Dec 17 (Reuters) - Pennsylvania sold nearly $289 million of parking revenue bonds on Tuesday - a critical component of the recovery plan for its cash-strapped capital city Harrisburg.
The deal, from the Pennsylvania Economic Development Financing Authority, included three series. The largest was about $119 million of bonds with a triple-B underlying rating, insured by Assured Guaranty Municipal Corp, that sold with a top yield of 5.45 percent on bonds maturing in 2044 with a 5.25 percent coupon during institutional pricing, according to preliminary pricing.
That is 131 basis points above top-rated municipal bonds on Municipal Market Data’s benchmark triple-A scale, MMD analysts said. But the large penalty is in line with yields on other triple-B rated muni debt.
The bonds were sold through lead manager Guggenheim Securities. Two series of junior lien parking revenue bonds, for about $99 million and $70 million, also priced.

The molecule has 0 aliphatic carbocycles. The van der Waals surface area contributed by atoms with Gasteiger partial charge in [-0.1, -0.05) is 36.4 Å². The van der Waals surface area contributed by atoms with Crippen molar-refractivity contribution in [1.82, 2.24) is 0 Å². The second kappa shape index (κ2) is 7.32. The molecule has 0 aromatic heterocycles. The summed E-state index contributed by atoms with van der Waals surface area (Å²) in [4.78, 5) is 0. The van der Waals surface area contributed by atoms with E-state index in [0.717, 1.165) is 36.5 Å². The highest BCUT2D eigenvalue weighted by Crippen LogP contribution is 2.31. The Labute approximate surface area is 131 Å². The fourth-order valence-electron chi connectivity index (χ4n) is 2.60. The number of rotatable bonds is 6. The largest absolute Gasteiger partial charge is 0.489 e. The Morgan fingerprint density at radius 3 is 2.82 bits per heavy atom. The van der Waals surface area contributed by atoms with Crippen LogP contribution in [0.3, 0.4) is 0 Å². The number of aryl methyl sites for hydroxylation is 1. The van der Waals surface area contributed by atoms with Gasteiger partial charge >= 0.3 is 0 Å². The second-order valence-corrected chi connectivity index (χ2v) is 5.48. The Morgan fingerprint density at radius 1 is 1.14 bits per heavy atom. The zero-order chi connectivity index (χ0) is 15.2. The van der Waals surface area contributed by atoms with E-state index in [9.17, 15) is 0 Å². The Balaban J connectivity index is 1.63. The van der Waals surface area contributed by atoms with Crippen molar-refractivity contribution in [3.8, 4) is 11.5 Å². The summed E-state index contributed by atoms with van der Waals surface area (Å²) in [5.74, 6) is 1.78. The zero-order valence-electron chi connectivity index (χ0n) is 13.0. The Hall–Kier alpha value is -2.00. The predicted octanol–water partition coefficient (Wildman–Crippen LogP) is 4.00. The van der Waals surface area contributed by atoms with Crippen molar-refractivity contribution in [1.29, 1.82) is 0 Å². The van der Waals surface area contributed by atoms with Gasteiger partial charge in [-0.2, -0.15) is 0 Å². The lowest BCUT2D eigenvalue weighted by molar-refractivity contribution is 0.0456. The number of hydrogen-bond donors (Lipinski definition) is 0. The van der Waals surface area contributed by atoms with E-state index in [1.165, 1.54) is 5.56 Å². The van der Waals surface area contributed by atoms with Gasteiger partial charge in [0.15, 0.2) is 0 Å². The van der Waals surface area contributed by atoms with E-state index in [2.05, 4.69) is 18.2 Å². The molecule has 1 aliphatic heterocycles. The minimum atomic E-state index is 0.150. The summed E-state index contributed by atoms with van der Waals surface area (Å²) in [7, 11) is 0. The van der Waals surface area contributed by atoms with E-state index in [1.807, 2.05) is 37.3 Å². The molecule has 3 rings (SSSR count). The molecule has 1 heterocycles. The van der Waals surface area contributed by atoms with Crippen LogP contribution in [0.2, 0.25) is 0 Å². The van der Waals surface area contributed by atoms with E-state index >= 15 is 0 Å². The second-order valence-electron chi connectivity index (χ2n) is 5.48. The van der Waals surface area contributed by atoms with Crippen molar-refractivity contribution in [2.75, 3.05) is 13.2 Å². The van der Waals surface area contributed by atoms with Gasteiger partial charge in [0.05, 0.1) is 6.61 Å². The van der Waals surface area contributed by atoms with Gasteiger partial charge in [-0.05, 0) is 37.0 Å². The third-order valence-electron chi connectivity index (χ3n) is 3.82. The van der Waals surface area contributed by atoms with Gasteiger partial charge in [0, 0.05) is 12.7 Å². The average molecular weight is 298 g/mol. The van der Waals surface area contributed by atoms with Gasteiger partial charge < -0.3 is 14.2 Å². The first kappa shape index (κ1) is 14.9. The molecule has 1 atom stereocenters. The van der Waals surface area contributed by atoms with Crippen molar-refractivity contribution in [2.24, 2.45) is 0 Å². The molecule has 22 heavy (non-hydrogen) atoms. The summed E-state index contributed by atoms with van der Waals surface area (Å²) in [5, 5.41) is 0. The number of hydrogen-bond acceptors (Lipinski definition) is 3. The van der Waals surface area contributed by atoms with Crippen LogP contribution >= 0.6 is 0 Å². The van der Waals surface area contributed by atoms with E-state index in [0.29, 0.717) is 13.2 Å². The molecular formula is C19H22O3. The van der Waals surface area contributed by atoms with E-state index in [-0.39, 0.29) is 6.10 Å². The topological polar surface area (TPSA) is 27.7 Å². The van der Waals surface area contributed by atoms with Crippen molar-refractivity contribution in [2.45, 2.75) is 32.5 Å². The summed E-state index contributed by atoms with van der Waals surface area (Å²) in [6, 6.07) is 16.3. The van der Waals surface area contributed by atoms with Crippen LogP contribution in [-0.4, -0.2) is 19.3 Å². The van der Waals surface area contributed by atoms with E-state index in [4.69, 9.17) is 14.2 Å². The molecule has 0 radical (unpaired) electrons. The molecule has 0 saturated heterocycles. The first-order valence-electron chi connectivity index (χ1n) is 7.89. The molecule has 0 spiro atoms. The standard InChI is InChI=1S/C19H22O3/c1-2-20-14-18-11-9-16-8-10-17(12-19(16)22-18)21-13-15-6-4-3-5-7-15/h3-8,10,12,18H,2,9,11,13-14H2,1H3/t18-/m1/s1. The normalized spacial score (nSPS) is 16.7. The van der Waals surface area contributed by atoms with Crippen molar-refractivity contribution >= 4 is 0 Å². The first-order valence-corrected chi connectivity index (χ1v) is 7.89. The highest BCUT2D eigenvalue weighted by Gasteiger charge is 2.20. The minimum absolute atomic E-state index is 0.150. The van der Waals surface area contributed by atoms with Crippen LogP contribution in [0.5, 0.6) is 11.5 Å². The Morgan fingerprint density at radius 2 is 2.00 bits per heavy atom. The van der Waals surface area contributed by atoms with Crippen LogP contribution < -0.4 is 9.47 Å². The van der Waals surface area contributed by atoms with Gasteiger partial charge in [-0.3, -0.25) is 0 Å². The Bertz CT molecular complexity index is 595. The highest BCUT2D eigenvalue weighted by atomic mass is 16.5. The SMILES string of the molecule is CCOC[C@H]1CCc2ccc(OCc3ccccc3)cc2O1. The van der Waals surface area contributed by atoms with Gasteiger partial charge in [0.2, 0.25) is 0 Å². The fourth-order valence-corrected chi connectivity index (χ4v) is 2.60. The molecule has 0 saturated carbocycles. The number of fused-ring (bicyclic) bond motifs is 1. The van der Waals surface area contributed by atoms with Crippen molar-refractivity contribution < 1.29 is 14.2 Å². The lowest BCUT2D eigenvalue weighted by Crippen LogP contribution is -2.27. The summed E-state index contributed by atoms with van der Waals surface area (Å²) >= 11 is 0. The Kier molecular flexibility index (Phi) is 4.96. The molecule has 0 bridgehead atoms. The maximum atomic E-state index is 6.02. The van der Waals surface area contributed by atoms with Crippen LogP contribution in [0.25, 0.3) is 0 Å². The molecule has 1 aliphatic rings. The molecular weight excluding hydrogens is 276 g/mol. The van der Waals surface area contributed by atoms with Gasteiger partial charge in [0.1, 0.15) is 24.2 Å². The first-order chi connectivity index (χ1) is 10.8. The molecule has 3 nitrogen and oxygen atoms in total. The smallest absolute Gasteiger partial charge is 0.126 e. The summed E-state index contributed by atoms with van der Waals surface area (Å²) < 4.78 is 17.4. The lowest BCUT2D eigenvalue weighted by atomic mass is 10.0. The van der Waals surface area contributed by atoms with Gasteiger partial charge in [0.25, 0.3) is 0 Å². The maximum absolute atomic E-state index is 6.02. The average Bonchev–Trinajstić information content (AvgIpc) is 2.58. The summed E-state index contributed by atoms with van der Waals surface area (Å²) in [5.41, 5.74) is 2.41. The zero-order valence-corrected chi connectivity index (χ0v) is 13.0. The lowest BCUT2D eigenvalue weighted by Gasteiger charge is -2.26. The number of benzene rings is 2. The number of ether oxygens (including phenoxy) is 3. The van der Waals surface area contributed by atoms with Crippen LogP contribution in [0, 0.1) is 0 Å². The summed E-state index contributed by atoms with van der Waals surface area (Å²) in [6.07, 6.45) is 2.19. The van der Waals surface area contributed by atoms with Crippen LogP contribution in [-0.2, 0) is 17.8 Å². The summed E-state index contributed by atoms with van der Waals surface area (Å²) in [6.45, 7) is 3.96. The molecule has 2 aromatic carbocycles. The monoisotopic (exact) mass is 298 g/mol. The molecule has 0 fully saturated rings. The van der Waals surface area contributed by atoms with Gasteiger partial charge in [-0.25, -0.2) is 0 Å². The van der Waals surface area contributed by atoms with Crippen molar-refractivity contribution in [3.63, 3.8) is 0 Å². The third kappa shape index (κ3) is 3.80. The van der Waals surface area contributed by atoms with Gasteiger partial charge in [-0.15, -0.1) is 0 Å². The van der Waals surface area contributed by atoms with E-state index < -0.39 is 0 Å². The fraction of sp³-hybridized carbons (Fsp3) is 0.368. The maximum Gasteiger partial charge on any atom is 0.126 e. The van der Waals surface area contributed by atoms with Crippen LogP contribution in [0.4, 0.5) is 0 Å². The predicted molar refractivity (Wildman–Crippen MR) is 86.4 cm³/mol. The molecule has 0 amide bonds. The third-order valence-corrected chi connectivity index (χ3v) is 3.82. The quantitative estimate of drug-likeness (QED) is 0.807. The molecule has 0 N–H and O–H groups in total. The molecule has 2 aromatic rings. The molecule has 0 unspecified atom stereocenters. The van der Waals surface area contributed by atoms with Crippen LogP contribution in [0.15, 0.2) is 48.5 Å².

Harrisburg’s recovery plan, approved by a court and crafted by the city’s state-appointed receiver William Lynch, calls for the city to lease up to 10 public parking garages and four or five public parking lots, and for a franchise agreement for about 1,250 metered spaces.
Proceeds from the bond sale will be used to pay down some of the more than $362 million of debt incurred by Harrisburg because of its troubled trash incinerator. The mountain of incinerator debt pushed the city into bankruptcy in 2011, but its Chapter 9 filing was later thrown out after state lawmakers barred it.